The Palomino Club: North Hollywood’s Grand Ole Opry West
The Valley hotspot was once the premier club on the West Coast for cowboys, truckers, and country music.
BY Hadley Meares | Aug. 13, 2019
COUNTRY MUSIC, a new 8-part, 16-hour documentary film series directed by Ken Burns, written by Dayton Duncan and produced by Duncan, Julie Dunfey and Burns, will premiere September 15, 2019 on PBS stations nationwide.
There is nothing aesthetically pleasing about this stretch of Lankershim Boulevard in the wilds of the San Fernando Valley. I pass prop houses, liquor stores, auto body shops, and an alleyway filled with industrial trash and a discarded bathroom sink. The electrical towers of the phantom Whitnall Highway loom in the near distance, and tired men in cowboy hats amble by, their hands covered in oil and dirt. The low, yellow stucco building I am here to see looks almost abandoned, though an ill-kept sign announces it is the “Le Monge Banquet Hall” and is available for rentals.
From 1949 to 1996, this building had the façade of an Old West corral and a neon bucking bronco sign outside the door. It was home to the Palomino Club. Known as “the Pal” to the legions of musicians and regulars who considered it a second home, it hosted many artists that have personally meant a great deal to me and millions of others. Willie Nelson, Tammy Wynette, Glenn Campbell, Linda Ronstadt, Emmylou Harris, Kris Kristofferson, Johnny Cash, Gram Parsons, and Waylon Jennings all sang here, throwing back whiskey while they performed some of the most poignant songs of the 20th century on the dusty Pal stage. They sang for truckers, industry execs, working-class wannabes and waitresses in tight Palomino issued t-shirts.
Beauty can be created in the most unexpected of places.
At a time when Nashville record labels were embarrassed by the term “hillbilly” music, Dwight Yoakam embraced it. Learn more about his music in this clip from “Country Music.”
The Wildest Time You Ever Saw
All these people would come over and we’d have the wildest times you ever saw. We’d start on Friday night and into Monday and have three day wild parties. In those days, everybody just wanted to have a good time. — Tommy Thomas 1
Before stretches of it became oddly hip and gentrified by struggling-but not destitute-actors, North Hollywood was primarily known as a rough and rowdy town. It was populated mostly by so-called “s***-kickers” — the displaced cowboys, stuntmen, and rodeo riders who worked in the plethora of Westerns that Hollywood cranked out during the ’30s and ’40s. These men liked to drink, and one of their favorite saloons was a place called the Mulekick Club at 6907 Lankershim Boulevard. By 1949 it had closed. That year, a country western radio star named Hank Penny drove by the deserted club. Hank had come to Los Angeles to be part of the early television variety show juggernaut and was looking to expand into the club business. According to the Los Angeles Times, Penny:
… drove past the old Mulekick Club and peered inside. He saw an abandoned wreck of broken glass, battered stools and tables set ghost-like around a filthy bandstand. The North Hollywood club ‘looked like death warmed over’… 2
He bought the old wreck with a business partner and the two set about scrubbing and refurbishing the space. Legend has it the saloon got its new name when an old stuntman rode his magnificent Palomino horse up to the bar, hitched it to a post outside and came in to get a drink. The Palomino soon became a jam spot for many of Penny’s musician friends in the world of country and jazz. But Penny’s burgeoning career made running a club difficult, and in 1952 he sold it to two recent Indiana transplants, brothers Tommy and Billy Thomas.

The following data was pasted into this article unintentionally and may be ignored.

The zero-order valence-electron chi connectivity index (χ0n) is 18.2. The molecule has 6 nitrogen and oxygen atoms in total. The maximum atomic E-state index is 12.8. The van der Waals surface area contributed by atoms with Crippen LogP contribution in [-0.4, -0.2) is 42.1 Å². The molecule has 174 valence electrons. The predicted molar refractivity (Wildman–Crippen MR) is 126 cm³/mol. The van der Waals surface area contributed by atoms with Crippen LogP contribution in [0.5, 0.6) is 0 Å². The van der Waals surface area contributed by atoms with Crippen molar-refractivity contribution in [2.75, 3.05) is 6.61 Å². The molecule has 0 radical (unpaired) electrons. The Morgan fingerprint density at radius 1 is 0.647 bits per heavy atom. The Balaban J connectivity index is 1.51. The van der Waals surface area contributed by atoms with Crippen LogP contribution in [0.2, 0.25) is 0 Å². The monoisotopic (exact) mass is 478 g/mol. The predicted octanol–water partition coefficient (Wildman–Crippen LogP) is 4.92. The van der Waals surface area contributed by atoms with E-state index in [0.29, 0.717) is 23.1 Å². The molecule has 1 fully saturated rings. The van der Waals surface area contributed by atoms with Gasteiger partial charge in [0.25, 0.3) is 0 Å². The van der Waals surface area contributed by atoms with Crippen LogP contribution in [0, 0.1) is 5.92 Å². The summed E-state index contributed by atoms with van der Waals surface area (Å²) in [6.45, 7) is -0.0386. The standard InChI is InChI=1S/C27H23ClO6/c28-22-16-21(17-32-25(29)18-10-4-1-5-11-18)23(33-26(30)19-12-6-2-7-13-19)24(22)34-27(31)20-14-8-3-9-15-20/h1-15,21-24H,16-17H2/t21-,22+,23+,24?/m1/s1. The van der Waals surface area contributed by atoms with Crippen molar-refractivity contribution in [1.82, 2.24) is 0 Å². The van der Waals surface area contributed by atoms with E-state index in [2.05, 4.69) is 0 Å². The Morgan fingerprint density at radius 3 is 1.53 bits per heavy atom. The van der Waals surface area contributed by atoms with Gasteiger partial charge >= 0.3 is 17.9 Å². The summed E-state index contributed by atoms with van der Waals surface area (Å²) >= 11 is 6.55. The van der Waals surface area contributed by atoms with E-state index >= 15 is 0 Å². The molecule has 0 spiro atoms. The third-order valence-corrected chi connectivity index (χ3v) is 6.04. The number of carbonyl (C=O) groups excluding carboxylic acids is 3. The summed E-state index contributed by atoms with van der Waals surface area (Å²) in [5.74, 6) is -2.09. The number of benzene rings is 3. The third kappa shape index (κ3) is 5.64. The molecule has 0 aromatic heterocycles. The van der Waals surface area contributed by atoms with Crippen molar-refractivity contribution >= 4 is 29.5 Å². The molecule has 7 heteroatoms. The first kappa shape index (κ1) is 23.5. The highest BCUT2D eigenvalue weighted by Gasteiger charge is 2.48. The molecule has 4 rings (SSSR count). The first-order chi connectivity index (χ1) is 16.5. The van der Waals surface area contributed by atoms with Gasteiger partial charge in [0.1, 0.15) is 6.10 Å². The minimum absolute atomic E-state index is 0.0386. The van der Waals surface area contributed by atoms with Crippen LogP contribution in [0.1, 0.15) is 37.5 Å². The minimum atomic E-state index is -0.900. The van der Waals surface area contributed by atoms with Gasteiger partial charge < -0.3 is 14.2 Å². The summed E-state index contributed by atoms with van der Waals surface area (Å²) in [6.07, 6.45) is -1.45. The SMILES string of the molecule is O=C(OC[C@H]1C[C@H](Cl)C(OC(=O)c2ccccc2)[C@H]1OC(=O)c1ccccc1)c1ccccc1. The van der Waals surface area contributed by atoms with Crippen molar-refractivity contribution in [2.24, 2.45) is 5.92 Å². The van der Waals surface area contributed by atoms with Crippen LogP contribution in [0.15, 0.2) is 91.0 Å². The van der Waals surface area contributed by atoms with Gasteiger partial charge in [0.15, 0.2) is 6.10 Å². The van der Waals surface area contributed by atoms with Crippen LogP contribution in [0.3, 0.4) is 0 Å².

The brothers were exceptionally close, young, savvy and wild, and the atmosphere of the club reflected their tight familial bond. The rustic, barn-like Pal was open seven days a week, with a happy hour in the morning for musicians and night shift folks. Breakfast, lunch and dinner were served, and musicians warmed up on stage in front of regulars drinking at the long bar. The customers were a rough, masculine bunch who liked unhip, “hick” music. Tiny, the ironically named 300+ pound bouncer remembered that during the early years, “I’d come to work here each night knowing I’d be in a fight with some s*** kicker. And if I lost the fight, the guy would get my job.” 3 The hardscrabble country western singers who performed at the club were just as wild. One drunkenly rode a horse up on stage. Tiny would brace himself whenever two others — Bobby Bare and Gordon Terry — started drinking together because they would always end up fighting. According to Tommy, the headliners were just as wild:
The first time Jerry Lee Lewis played here a few people were complaining because he was playing real loud. I didn’t know much about him then, so I went up and asked ‘Hey Jerry, do you think you could keep it down a little?’ He got up, kicked the piano bench over and then pushed the piano off the stage. I went back to those people and said ‘What’d you tell me to say that for? Now you’ve got him mad. 4
Lewis replaced the piano and soon became one of the Pal’s most beloved regulars. Everyone was equal at the Pal and it was filled with love — cowboy style. Tommy Thomas would walk by an act and tell them “you bombed,” and then take a waitress’ toddler son and place him on the billiards table while he taught him to play. 5 The dressing rooms and green rooms were usually open to the public, and acts like the Everly Brothers and Buddy Knox would drink with regulars long after closing time. In 1959, the club’s booking power greatly increased when the prestigious Riverside Rancho in Los Feliz closed down, leaving the Palomino as the premier stop on the West Coast for country western acts. As one member of the house band remembered, “I would take a shower at five and get to the Club as early as possible … I was so excited to get to work.” 6